New Data Shows More Than 25 Percent of Orange County Children Live in Poverty
When we think of Orange County, we often think beautiful beaches, theme parks and high-end shopping malls. Poverty, hunger and homelessness are the not the first things that come to our minds. However, new data is showing that more than a quarter of Orange County’s youngest children are living in poverty, The Orange County Register reported. The report titled “The Geography of Child Poverty in California,” compiled by the San Francisco-based Public Policy Institute of California, gives a lot of information on variations within counties, much of it hasn’t been analyzed previously.
The Numbers are Shocking
Let’s look at Southern California regions. In Los Angeles County, 30 percent of young children lived below the poverty line. In Orange County 27 percent of young children live in poverty while that number was 23 percent in the Inland Empire. Poverty among young children is higher in Orange County compared to the Inland Empire and is almost comparable to the level of poverty in Los Angeles County.
In cities like Anaheim, home of Disneyland, 39 percent of children lived in poverty and 66 percent of young children rely on food stamps. Poverty levels are even higher in coastal areas in Los Angeles and Orange counties compared to the Inland Empire, particularly because of costly housing. Most families are spending their paychecks on housing leaving very little for food and other expenses. In Orange County, the average rent is about $1,800 a month. That is quite a revelation!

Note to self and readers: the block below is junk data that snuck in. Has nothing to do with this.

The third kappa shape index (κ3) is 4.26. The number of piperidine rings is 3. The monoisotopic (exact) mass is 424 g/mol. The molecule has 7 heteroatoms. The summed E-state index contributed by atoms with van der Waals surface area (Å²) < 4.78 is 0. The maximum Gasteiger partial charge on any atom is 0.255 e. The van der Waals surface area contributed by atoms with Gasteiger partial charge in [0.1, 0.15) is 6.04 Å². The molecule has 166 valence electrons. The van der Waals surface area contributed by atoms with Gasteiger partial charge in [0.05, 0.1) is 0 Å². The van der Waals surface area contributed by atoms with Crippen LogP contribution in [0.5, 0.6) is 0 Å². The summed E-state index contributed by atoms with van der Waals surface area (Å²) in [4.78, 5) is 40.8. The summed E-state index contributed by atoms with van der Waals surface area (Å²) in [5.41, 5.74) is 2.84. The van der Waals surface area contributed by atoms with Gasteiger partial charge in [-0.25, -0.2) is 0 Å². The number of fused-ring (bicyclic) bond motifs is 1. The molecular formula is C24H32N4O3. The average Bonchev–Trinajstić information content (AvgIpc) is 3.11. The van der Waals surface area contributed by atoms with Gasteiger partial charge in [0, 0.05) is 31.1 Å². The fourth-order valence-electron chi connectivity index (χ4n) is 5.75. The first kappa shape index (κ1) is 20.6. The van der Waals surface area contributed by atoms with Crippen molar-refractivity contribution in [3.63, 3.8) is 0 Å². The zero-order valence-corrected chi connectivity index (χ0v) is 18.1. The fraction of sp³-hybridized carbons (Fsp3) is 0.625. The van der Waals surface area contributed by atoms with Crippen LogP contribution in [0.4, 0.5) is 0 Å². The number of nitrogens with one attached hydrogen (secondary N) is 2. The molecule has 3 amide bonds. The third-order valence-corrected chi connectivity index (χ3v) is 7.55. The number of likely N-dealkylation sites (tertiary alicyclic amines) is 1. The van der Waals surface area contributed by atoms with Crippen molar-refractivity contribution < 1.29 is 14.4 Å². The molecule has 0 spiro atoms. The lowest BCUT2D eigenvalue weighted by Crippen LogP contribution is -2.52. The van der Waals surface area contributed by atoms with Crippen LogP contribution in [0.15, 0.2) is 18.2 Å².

A Call to Action
The question that arises when we see a report like this is: What can we do for our part to help these families in need? The thing to understand here is we don’t need to hand out a lot of money or spend a lot of time to make a difference in our own communities. Here are just a few things all of us can do to help:
• Participate in a tutoring or mentoring program. Education is one of the best predictors of success in children. You can help struggling students to succeed in school by volunteering at Homework Help groups in your local Boys and Girls Club or programs offered by your local school districts.
• You could hold a clothes, books or food drive as part of your office or organization. We do those several times a year at Bisnar Chase partnering with local food banks and other nonprofits. Some items you might consider for donations are school supplies including backpacks, holiday gifts, new shoes and clothes, books and musical instruments.
• If you want to go one step further, you may consider sponsoring a child’s education through one of several nonprofits that accept such donations for scholarship programs.
The one thing we cannot afford to do is remain complacent. The time to act is now!